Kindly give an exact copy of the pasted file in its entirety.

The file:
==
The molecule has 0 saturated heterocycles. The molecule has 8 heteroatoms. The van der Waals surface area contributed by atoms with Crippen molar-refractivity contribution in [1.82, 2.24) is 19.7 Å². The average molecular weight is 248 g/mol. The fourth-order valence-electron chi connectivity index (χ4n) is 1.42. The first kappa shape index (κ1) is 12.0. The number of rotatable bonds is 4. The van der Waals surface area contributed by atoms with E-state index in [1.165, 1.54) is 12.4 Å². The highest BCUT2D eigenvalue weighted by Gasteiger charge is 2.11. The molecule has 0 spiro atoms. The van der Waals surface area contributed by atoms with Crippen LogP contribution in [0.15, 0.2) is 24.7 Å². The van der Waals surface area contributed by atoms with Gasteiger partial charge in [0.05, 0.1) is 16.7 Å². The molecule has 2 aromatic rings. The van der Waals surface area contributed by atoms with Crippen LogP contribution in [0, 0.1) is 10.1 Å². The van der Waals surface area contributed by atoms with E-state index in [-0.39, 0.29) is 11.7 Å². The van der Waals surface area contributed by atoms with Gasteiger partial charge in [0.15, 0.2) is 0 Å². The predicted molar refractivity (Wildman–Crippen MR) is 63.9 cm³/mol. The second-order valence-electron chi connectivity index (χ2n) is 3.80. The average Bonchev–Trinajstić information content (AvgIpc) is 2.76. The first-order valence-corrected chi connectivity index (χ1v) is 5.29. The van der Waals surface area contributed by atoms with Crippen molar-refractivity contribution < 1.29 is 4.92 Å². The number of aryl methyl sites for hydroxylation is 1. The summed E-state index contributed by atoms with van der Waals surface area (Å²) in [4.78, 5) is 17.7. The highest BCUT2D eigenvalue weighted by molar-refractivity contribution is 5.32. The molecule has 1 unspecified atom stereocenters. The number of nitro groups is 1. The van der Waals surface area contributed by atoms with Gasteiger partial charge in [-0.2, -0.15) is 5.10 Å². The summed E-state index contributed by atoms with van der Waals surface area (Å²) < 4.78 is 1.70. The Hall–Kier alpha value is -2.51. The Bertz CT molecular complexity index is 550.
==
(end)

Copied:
The molecule has 0 saturated heterocycles. The molecule has 8 heteroatoms. The van der Waals surface area contributed by atoms with Crippen molar-refractivity contribution in [1.82, 2.24) is 19.7 Å². The average molecular weight is 248 g/mol. The fourth-order valence-electron chi connectivity index (χ4n) is 1.42. The first kappa shape index (κ1) is 12.0. The number of rotatable bonds is 4. The van der Waals surface area contributed by atoms with E-state index in [1.165, 1.54) is 12.4 Å². The highest BCUT2D eigenvalue weighted by Gasteiger charge is 2.11. The molecule has 0 spiro atoms. The van der Waals surface area contributed by atoms with Crippen LogP contribution in [0.15, 0.2) is 24.7 Å². The van der Waals surface area contributed by atoms with Gasteiger partial charge in [0.05, 0.1) is 16.7 Å². The molecule has 2 aromatic rings. The van der Waals surface area contributed by atoms with Crippen LogP contribution in [0, 0.1) is 10.1 Å². The van der Waals surface area contributed by atoms with E-state index in [-0.39, 0.29) is 11.7 Å². The van der Waals surface area contributed by atoms with Gasteiger partial charge in [0.15, 0.2) is 0 Å². The predicted molar refractivity (Wildman–Crippen MR) is 63.9 cm³/mol. The second-order valence-electron chi connectivity index (χ2n) is 3.80. The average Bonchev–Trinajstić information content (AvgIpc) is 2.76. The first-order valence-corrected chi connectivity index (χ1v) is 5.29. The van der Waals surface area contributed by atoms with Crippen molar-refractivity contribution < 1.29 is 4.92 Å². The number of aryl methyl sites for hydroxylation is 1. The summed E-state index contributed by atoms with van der Waals surface area (Å²) in [4.78, 5) is 17.7. The highest BCUT2D eigenvalue weighted by molar-refractivity contribution is 5.32. The molecule has 1 unspecified atom stereocenters. The number of nitro groups is 1. The van der Waals surface area contributed by atoms with Gasteiger partial charge in [-0.2, -0.15) is 5.10 Å². The summed E-state index contributed by atoms with van der Waals surface area (Å²) < 4.78 is 1.70. The Hall–Kier alpha value is -2.51. The Bertz CT molecular complexity index is 550.